eHealth conducted a survey of over 2000 consumers who purchased a Medicare plan through their websites in early 2019. (EHealth Survey) 29% of these respondents said they were very satisfied and 46% said they were satisfied with their plan. Only 6% were either dissatisfied or very dissatisfied. Older beneficiaries tend to be more likely to say they are satisfied compared to younger ones, probably because they have been enrolled in the plan longer and if they weren’t happy they would have disenrolled. People with higher incomes also tend to express higher levels of satisfaction. 33% said the monthly premium was the most important factor in selecting a plan; 31% said low out-of-pocket costs; 20% said coverage of their preferred doctors and 12% said coverage for drugs. Older beneficiaries were more concerned with out-of-pocket costs than the monthly premium level, whereas younger enrollees had the opposite trend. Interestingly, people with higher incomes also were more focussed on out-of-pocket costs. 23% of respondents were not confident that Medicare would last their lifetime and 41% had concerns about whether it would be available for their children. Not surprisingly, older beneficiaries had less worries, while lower income ones had more concern.
To help keep Medicare around, 73% said caps should be placed on drug costs; 25% said doctors and hospitals should be paid less and 23% said non-Medicare consumers (i.e., not me) should be taxed more. Men and those with higher incomes were more willing to see taxes raised. (Let’s be clear, almost all Medicare beneficiaries have not paid as much into the system as they will get out of it; that is why the program is running out of money. God forbid the people benefitting from a program should have to pay for it.) 68% of beneficiaries were worried about benefits being cut; 58% worry that fewer doctors will accept Medicare; 43% worry that they won’t be able to afford their plan and 23% worry about Medicare privatization (they should be so lucky and 35% of beneficiaries and all Part D drug plan enrollees already are privatized) Low income people are obviously more likely to worry about affordability; women worry more about doctor participation and affordability. 41% said everyone should have access to Medicare; 42% said no.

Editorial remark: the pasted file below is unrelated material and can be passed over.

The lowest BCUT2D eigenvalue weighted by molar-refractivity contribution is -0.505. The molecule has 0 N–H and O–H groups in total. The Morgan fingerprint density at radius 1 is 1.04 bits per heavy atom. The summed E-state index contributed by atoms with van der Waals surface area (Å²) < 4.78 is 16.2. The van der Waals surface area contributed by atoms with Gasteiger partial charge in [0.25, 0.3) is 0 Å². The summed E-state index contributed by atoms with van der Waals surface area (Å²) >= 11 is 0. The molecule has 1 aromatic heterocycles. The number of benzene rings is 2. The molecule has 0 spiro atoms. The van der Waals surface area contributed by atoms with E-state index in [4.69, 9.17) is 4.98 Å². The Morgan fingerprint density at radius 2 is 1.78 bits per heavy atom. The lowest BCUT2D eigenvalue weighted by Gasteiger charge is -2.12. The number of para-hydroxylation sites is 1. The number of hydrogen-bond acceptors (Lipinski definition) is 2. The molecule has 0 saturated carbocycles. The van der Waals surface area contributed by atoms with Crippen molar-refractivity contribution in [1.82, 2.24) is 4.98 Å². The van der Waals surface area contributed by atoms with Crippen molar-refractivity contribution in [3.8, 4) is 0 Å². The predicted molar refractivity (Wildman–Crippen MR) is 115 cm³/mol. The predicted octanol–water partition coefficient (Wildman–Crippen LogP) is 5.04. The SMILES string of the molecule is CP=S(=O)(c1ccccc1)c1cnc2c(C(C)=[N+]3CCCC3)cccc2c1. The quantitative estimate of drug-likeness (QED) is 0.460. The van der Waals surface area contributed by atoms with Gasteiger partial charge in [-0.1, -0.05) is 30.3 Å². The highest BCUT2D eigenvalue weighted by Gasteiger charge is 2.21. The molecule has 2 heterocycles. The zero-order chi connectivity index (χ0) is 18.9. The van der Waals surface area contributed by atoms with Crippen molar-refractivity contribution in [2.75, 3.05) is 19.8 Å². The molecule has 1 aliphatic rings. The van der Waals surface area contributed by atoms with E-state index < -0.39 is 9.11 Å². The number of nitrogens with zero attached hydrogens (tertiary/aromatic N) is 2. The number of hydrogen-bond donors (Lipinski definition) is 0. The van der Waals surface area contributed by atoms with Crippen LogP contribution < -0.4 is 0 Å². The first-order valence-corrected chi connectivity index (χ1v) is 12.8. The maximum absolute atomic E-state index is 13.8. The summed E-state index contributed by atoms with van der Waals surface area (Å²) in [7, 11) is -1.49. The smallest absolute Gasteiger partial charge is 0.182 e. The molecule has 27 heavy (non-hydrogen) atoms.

40% said they would get medical care in a non-traditional setting, like a pharmacy, if it saves money; 27% said they would not do that. Men are more willing than women to seek care in these settings and younger beneficiaries also had greater interest. Other than a doctor, 37% would trust a pharmacist to provide medical advice; 65% would trust a physician’s assistant; 62% would trust a nurse practitioner and 6% would trust their insurer. Higher income people are more willing to accept these advisors. 73% would use a blood pressure monitor if it improved care or saved money; 53% a heart rate monitor; 47% a blood sugar monitor and 33% a food nutrition tracker. Wealthier beneficiaries have more willingness. Fascinating facts and a useful glimpse for marketers.